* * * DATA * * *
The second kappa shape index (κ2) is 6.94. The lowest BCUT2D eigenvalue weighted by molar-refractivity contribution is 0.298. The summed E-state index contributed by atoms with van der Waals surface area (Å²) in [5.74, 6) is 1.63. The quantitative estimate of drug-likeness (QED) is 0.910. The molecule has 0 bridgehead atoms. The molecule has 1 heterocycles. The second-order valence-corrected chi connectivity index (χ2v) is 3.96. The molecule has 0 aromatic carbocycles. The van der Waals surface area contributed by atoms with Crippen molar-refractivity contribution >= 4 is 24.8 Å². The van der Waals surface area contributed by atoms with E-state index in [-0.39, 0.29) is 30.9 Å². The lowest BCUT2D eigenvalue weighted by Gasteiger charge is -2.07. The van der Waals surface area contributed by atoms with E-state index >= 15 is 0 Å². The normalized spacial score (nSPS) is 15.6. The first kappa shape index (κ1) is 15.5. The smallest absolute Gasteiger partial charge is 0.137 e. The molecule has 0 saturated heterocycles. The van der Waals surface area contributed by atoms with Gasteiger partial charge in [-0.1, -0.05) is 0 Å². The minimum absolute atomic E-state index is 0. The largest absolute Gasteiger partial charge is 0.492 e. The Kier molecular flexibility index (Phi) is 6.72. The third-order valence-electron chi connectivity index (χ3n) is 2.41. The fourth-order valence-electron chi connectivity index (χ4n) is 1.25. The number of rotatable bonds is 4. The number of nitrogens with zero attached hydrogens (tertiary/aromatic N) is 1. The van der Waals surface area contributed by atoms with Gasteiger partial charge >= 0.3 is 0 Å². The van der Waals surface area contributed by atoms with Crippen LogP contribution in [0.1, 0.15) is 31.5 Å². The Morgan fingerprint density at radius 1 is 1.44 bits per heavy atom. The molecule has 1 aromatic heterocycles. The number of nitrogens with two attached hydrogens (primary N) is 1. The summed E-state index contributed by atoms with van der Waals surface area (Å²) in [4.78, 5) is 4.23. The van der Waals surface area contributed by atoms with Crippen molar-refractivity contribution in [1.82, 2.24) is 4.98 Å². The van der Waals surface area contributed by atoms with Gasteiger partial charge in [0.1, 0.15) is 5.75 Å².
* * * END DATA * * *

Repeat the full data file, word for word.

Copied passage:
The second kappa shape index (κ2) is 6.94. The lowest BCUT2D eigenvalue weighted by molar-refractivity contribution is 0.298. The summed E-state index contributed by atoms with van der Waals surface area (Å²) in [5.74, 6) is 1.63. The quantitative estimate of drug-likeness (QED) is 0.910. The molecule has 0 bridgehead atoms. The molecule has 1 heterocycles. The second-order valence-corrected chi connectivity index (χ2v) is 3.96. The molecule has 0 aromatic carbocycles. The van der Waals surface area contributed by atoms with Crippen molar-refractivity contribution >= 4 is 24.8 Å². The van der Waals surface area contributed by atoms with E-state index in [-0.39, 0.29) is 30.9 Å². The lowest BCUT2D eigenvalue weighted by Gasteiger charge is -2.07. The van der Waals surface area contributed by atoms with E-state index >= 15 is 0 Å². The normalized spacial score (nSPS) is 15.6. The first kappa shape index (κ1) is 15.5. The smallest absolute Gasteiger partial charge is 0.137 e. The molecule has 0 saturated heterocycles. The van der Waals surface area contributed by atoms with Gasteiger partial charge in [-0.1, -0.05) is 0 Å². The minimum absolute atomic E-state index is 0. The largest absolute Gasteiger partial charge is 0.492 e. The Kier molecular flexibility index (Phi) is 6.72. The third-order valence-electron chi connectivity index (χ3n) is 2.41. The fourth-order valence-electron chi connectivity index (χ4n) is 1.25. The number of rotatable bonds is 4. The number of nitrogens with zero attached hydrogens (tertiary/aromatic N) is 1. The van der Waals surface area contributed by atoms with Gasteiger partial charge >= 0.3 is 0 Å². The van der Waals surface area contributed by atoms with Crippen LogP contribution in [0.1, 0.15) is 31.5 Å². The Morgan fingerprint density at radius 1 is 1.44 bits per heavy atom. The molecule has 1 aromatic heterocycles. The number of nitrogens with two attached hydrogens (primary N) is 1. The summed E-state index contributed by atoms with van der Waals surface area (Å²) in [4.78, 5) is 4.23. The van der Waals surface area contributed by atoms with Crippen molar-refractivity contribution in [1.82, 2.24) is 4.98 Å². The van der Waals surface area contributed by atoms with Gasteiger partial charge in [0.1, 0.15) is 5.75 Å².